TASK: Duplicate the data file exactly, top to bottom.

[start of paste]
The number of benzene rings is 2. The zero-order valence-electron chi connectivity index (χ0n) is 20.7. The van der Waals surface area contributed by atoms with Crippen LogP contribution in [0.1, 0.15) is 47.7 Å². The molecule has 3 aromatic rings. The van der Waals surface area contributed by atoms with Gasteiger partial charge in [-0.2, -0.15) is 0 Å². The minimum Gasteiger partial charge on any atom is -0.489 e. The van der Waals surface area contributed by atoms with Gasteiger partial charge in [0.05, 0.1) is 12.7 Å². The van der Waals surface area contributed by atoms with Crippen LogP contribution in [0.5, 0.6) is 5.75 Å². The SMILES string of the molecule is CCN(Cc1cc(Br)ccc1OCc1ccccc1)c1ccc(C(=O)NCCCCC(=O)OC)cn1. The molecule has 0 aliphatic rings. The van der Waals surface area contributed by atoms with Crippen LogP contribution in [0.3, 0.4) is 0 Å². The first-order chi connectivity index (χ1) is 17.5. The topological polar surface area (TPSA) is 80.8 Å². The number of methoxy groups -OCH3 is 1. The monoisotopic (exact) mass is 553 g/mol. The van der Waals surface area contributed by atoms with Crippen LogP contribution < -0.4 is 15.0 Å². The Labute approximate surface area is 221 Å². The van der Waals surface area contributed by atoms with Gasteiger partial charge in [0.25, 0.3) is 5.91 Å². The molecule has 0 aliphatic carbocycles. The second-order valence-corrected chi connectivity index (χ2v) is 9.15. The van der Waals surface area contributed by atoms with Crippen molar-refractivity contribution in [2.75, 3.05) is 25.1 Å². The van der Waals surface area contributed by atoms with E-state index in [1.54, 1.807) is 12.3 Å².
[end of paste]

The number of benzene rings is 2. The zero-order valence-electron chi connectivity index (χ0n) is 20.7. The van der Waals surface area contributed by atoms with Crippen LogP contribution in [0.1, 0.15) is 47.7 Å². The molecule has 3 aromatic rings. The van der Waals surface area contributed by atoms with Gasteiger partial charge in [-0.2, -0.15) is 0 Å². The minimum Gasteiger partial charge on any atom is -0.489 e. The van der Waals surface area contributed by atoms with Gasteiger partial charge in [0.05, 0.1) is 12.7 Å². The van der Waals surface area contributed by atoms with Crippen LogP contribution in [0.5, 0.6) is 5.75 Å². The SMILES string of the molecule is CCN(Cc1cc(Br)ccc1OCc1ccccc1)c1ccc(C(=O)NCCCCC(=O)OC)cn1. The molecule has 0 aliphatic rings. The van der Waals surface area contributed by atoms with Crippen LogP contribution in [0.3, 0.4) is 0 Å². The first-order chi connectivity index (χ1) is 17.5. The topological polar surface area (TPSA) is 80.8 Å². The number of methoxy groups -OCH3 is 1. The monoisotopic (exact) mass is 553 g/mol. The van der Waals surface area contributed by atoms with Crippen LogP contribution < -0.4 is 15.0 Å². The Labute approximate surface area is 221 Å². The van der Waals surface area contributed by atoms with Gasteiger partial charge in [0.25, 0.3) is 5.91 Å². The molecule has 0 aliphatic carbocycles. The second-order valence-corrected chi connectivity index (χ2v) is 9.15. The van der Waals surface area contributed by atoms with Crippen molar-refractivity contribution in [2.75, 3.05) is 25.1 Å². The van der Waals surface area contributed by atoms with E-state index in [1.54, 1.807) is 12.3 Å².